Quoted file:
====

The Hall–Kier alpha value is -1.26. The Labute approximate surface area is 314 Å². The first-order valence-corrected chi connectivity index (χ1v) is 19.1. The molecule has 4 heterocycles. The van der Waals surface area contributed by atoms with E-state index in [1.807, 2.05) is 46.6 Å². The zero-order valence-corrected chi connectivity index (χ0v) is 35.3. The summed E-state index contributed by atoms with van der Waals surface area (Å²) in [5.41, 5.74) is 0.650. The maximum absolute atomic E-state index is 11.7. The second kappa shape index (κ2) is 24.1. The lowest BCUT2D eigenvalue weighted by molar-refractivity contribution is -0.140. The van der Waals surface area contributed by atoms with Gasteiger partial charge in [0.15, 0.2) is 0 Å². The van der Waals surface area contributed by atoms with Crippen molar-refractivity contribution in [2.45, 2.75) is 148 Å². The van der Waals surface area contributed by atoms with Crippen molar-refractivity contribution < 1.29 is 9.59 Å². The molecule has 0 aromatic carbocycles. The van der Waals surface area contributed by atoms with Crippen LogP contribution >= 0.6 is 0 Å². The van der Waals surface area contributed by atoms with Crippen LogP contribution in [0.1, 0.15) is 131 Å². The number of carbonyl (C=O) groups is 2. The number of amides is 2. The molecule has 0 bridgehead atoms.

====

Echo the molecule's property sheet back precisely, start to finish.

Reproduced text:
The Hall–Kier alpha value is -1.26. The Labute approximate surface area is 314 Å². The first-order valence-corrected chi connectivity index (χ1v) is 19.1. The molecule has 4 heterocycles. The van der Waals surface area contributed by atoms with E-state index in [1.807, 2.05) is 46.6 Å². The zero-order valence-corrected chi connectivity index (χ0v) is 35.3. The summed E-state index contributed by atoms with van der Waals surface area (Å²) in [5.41, 5.74) is 0.650. The maximum absolute atomic E-state index is 11.7. The second kappa shape index (κ2) is 24.1. The lowest BCUT2D eigenvalue weighted by molar-refractivity contribution is -0.140. The van der Waals surface area contributed by atoms with Gasteiger partial charge in [0.15, 0.2) is 0 Å². The van der Waals surface area contributed by atoms with Crippen molar-refractivity contribution in [2.45, 2.75) is 148 Å². The van der Waals surface area contributed by atoms with Crippen molar-refractivity contribution < 1.29 is 9.59 Å². The molecule has 0 aromatic carbocycles. The van der Waals surface area contributed by atoms with Crippen LogP contribution >= 0.6 is 0 Å². The van der Waals surface area contributed by atoms with Crippen LogP contribution in [0.1, 0.15) is 131 Å². The number of carbonyl (C=O) groups is 2. The number of amides is 2. The molecule has 0 bridgehead atoms.